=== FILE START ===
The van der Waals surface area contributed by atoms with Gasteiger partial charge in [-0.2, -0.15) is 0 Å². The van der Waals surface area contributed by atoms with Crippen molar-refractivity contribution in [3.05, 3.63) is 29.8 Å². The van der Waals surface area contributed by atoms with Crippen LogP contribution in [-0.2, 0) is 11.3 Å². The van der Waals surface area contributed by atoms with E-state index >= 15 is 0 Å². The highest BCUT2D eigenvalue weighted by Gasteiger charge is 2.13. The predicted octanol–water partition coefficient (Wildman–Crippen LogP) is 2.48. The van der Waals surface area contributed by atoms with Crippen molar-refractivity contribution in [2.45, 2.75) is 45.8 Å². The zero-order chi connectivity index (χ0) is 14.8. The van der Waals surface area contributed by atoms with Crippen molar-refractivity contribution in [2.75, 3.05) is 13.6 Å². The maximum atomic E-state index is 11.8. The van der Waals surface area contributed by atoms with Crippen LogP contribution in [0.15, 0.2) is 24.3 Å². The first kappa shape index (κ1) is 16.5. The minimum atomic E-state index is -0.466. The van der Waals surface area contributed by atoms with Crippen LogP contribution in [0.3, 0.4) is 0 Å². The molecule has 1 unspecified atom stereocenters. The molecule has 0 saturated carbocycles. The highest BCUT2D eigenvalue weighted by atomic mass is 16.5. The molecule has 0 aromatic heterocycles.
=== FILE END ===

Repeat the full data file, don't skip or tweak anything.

The van der Waals surface area contributed by atoms with Gasteiger partial charge in [-0.2, -0.15) is 0 Å². The van der Waals surface area contributed by atoms with Crippen molar-refractivity contribution in [3.05, 3.63) is 29.8 Å². The van der Waals surface area contributed by atoms with Crippen LogP contribution in [-0.2, 0) is 11.3 Å². The van der Waals surface area contributed by atoms with E-state index >= 15 is 0 Å². The highest BCUT2D eigenvalue weighted by Gasteiger charge is 2.13. The predicted octanol–water partition coefficient (Wildman–Crippen LogP) is 2.48. The van der Waals surface area contributed by atoms with Crippen molar-refractivity contribution in [2.45, 2.75) is 45.8 Å². The zero-order chi connectivity index (χ0) is 14.8. The van der Waals surface area contributed by atoms with Crippen molar-refractivity contribution in [2.75, 3.05) is 13.6 Å². The maximum atomic E-state index is 11.8. The van der Waals surface area contributed by atoms with Crippen LogP contribution in [0.15, 0.2) is 24.3 Å². The first kappa shape index (κ1) is 16.5. The minimum atomic E-state index is -0.466. The van der Waals surface area contributed by atoms with Crippen LogP contribution in [0.3, 0.4) is 0 Å². The molecule has 1 unspecified atom stereocenters. The molecule has 0 saturated carbocycles. The highest BCUT2D eigenvalue weighted by atomic mass is 16.5. The molecule has 0 aromatic heterocycles.